There are 8 joints total in this pair of sawhorses, the way to join them is the same. Dry fit one beam and two leg pieces (one on each side) together on a flat surface. I put a couple of cut off pieces from the beam under the leg pieces at the other end as spacers to ensure the assembly sits flat. My beams are 1" thick, and legs are 3/4" thick, I decided to put screws through the leg onto the beam so I can have more bite material.

After figuring out the orientation of each parts in the dry fit (a little tricky because the legs spread out in different direction), use glue on both part and screw them together. Remember, glue is like a lubricant when wet, I would put a couple of small nails after all edges aligned to lock two parts together before screw them so that they don't move out the alignment. The picture will show three little brad nails - two by the knot and one by right bottom corner screw.

I left the assembly set over night before I put hinges on, but you can do it right after the joints are completed. I used gate hinges because of the length of each side, I think they are better than door hinges in this application. The hinges were sticking out the top surface a little, I didn't bother to correct them, because I am planning on put another board on the top, I can use a router to cut a couple of shallow slots on the bottom of the board to get it sit flush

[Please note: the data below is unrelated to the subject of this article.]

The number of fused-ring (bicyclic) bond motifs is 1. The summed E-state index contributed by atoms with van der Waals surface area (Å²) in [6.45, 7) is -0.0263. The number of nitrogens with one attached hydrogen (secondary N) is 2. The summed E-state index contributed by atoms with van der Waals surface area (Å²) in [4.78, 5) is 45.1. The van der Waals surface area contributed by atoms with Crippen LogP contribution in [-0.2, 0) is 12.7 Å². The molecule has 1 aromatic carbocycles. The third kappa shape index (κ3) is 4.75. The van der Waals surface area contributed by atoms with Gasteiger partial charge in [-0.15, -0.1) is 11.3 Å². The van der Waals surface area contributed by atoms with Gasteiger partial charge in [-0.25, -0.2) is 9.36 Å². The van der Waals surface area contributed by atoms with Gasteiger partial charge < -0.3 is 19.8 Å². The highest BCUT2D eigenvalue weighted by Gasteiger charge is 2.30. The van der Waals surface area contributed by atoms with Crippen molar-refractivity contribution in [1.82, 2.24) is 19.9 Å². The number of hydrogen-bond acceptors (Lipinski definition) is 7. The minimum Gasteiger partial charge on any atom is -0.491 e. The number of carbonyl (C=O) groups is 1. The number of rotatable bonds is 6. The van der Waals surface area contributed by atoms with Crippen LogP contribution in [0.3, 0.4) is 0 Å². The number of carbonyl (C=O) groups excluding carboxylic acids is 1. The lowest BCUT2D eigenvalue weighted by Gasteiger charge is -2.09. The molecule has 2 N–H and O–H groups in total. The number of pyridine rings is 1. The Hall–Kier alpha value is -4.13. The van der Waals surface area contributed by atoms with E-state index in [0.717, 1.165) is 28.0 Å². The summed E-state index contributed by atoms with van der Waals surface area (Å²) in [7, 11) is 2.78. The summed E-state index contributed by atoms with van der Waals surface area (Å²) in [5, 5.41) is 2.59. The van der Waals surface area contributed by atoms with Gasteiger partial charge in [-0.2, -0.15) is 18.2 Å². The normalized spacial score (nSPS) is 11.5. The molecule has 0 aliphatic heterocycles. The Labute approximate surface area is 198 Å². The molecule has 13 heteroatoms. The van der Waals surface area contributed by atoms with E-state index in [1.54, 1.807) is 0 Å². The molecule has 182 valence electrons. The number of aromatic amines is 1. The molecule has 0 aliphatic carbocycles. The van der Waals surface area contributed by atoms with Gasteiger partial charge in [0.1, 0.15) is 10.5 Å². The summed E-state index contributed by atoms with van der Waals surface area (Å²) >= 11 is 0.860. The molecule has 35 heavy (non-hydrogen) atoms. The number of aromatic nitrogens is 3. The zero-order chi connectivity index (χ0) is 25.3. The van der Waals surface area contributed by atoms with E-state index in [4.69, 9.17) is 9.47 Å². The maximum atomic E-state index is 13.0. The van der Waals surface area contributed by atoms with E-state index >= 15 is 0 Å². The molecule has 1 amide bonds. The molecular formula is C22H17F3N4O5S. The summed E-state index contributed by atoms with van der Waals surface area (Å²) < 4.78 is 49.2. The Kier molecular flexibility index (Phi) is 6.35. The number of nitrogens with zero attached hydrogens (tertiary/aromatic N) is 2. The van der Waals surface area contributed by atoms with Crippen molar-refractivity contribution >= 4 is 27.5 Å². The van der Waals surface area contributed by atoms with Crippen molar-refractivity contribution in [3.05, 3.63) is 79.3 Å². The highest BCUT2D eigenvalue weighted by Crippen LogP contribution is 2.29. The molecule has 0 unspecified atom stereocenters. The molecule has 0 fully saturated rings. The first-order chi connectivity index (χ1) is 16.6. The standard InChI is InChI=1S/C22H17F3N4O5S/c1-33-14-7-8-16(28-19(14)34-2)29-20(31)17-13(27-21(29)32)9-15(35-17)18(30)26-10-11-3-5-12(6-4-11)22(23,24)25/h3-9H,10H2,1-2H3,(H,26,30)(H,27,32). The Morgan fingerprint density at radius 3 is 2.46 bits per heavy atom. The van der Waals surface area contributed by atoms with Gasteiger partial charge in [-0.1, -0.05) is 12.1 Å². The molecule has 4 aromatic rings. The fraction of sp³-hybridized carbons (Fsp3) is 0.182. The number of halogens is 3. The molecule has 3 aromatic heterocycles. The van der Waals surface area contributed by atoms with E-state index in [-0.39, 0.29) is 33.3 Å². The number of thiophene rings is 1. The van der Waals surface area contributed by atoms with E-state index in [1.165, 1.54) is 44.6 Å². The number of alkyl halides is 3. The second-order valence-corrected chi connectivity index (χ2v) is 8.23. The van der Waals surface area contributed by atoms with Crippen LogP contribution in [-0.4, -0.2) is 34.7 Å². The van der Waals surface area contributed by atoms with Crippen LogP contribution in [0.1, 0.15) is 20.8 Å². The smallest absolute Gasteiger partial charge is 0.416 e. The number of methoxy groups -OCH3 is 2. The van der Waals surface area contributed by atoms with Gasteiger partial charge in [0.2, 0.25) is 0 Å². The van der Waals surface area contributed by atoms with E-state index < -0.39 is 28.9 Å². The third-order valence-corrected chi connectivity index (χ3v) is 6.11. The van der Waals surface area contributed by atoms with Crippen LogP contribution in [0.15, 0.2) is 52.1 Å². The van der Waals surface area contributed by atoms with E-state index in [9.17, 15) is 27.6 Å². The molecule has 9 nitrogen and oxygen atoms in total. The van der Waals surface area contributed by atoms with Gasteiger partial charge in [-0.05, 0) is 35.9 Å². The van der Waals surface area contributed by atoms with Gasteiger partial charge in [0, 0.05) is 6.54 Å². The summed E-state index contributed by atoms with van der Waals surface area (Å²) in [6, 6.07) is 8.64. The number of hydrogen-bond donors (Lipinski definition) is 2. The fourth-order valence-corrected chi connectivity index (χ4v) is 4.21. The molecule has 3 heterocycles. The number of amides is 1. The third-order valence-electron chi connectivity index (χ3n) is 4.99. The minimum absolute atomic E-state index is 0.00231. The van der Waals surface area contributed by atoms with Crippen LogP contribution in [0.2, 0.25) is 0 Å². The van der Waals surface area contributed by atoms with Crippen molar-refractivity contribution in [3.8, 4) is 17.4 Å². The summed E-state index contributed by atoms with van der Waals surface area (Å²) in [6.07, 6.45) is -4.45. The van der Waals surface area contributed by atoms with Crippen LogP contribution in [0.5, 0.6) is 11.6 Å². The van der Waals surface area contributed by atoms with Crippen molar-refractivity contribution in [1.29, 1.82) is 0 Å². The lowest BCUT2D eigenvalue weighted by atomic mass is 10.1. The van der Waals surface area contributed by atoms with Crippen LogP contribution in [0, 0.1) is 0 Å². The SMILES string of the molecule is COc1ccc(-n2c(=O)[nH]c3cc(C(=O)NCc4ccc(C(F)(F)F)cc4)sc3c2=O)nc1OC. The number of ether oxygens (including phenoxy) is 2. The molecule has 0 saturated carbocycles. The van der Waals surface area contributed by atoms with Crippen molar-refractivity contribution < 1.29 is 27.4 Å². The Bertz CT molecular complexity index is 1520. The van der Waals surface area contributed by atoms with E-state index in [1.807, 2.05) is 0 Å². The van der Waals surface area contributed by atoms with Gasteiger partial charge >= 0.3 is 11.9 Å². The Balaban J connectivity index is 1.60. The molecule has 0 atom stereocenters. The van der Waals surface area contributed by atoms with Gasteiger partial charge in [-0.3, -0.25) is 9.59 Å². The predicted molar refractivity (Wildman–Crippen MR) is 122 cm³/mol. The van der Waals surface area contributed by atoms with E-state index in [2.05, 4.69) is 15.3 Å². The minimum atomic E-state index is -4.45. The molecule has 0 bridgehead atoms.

Finally, I use some leftover chain to ensure the two folding pieces will not spread apart too much under the load. It's just two 1 5/8" screws one on each side. (use longer screw and pre-drill the holes). The way to attach the chain is, I measure 21" on my assembly table, put two screws at each end, spread two sawhorse legs to that two screws, and attach the chain. I did 21" because of the following rough calculation: 8"+8"+5x1"=21" (refer to step2, W+W+5x thickness of the material at 15 degree).

Happy building!



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11 Discussions


3 years ago

About the only change I think I'd make to this is to use a nailgun for (most of) the those nails are so much cheaper than screws...and faster/easier to apply.

Of course, the hinges still have to be attached with screws...but far fewer of them.